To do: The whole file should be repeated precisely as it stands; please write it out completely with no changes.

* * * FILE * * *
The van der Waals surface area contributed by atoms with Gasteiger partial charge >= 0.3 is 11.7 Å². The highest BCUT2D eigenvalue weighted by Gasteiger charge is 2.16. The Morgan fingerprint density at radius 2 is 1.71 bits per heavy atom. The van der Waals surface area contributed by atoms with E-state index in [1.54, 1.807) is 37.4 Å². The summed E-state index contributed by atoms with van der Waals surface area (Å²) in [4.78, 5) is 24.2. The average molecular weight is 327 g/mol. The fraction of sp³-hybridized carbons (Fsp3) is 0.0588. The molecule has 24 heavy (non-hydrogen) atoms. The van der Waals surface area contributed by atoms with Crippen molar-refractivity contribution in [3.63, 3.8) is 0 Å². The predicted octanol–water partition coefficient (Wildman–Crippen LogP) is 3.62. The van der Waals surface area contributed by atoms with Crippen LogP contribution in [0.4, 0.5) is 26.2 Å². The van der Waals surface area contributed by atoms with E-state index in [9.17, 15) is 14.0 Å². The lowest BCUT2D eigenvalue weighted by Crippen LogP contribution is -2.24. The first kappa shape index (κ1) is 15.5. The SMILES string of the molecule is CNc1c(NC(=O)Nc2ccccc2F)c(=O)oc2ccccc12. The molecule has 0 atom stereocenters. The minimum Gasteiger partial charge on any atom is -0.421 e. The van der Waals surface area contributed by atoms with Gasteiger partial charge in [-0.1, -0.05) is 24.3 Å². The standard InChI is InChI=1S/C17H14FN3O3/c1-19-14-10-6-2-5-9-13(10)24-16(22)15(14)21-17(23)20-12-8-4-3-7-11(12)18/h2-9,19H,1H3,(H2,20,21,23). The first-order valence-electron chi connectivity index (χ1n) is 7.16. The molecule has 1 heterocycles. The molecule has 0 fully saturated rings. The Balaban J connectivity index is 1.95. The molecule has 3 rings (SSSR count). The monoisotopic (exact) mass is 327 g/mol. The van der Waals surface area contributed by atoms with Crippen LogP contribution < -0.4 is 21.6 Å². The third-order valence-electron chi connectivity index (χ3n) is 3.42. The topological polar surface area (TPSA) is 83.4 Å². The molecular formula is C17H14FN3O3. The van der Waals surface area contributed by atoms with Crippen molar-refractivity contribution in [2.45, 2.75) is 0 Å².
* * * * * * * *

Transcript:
The van der Waals surface area contributed by atoms with Gasteiger partial charge >= 0.3 is 11.7 Å². The highest BCUT2D eigenvalue weighted by Gasteiger charge is 2.16. The Morgan fingerprint density at radius 2 is 1.71 bits per heavy atom. The van der Waals surface area contributed by atoms with E-state index in [1.54, 1.807) is 37.4 Å². The summed E-state index contributed by atoms with van der Waals surface area (Å²) in [4.78, 5) is 24.2. The average molecular weight is 327 g/mol. The fraction of sp³-hybridized carbons (Fsp3) is 0.0588. The molecule has 24 heavy (non-hydrogen) atoms. The van der Waals surface area contributed by atoms with Crippen molar-refractivity contribution in [3.63, 3.8) is 0 Å². The predicted octanol–water partition coefficient (Wildman–Crippen LogP) is 3.62. The van der Waals surface area contributed by atoms with Crippen LogP contribution in [0.4, 0.5) is 26.2 Å². The van der Waals surface area contributed by atoms with E-state index in [9.17, 15) is 14.0 Å². The lowest BCUT2D eigenvalue weighted by Crippen LogP contribution is -2.24. The first kappa shape index (κ1) is 15.5. The SMILES string of the molecule is CNc1c(NC(=O)Nc2ccccc2F)c(=O)oc2ccccc12. The molecule has 0 atom stereocenters. The minimum Gasteiger partial charge on any atom is -0.421 e. The van der Waals surface area contributed by atoms with Gasteiger partial charge in [-0.1, -0.05) is 24.3 Å². The standard InChI is InChI=1S/C17H14FN3O3/c1-19-14-10-6-2-5-9-13(10)24-16(22)15(14)21-17(23)20-12-8-4-3-7-11(12)18/h2-9,19H,1H3,(H2,20,21,23). The first-order valence-electron chi connectivity index (χ1n) is 7.16. The molecule has 1 heterocycles. The molecule has 0 fully saturated rings. The Balaban J connectivity index is 1.95. The molecule has 3 rings (SSSR count). The monoisotopic (exact) mass is 327 g/mol. The van der Waals surface area contributed by atoms with Crippen LogP contribution < -0.4 is 21.6 Å². The third-order valence-electron chi connectivity index (χ3n) is 3.42. The topological polar surface area (TPSA) is 83.4 Å². The molecular formula is C17H14FN3O3. The van der Waals surface area contributed by atoms with Crippen molar-refractivity contribution in [2.45, 2.75) is 0 Å².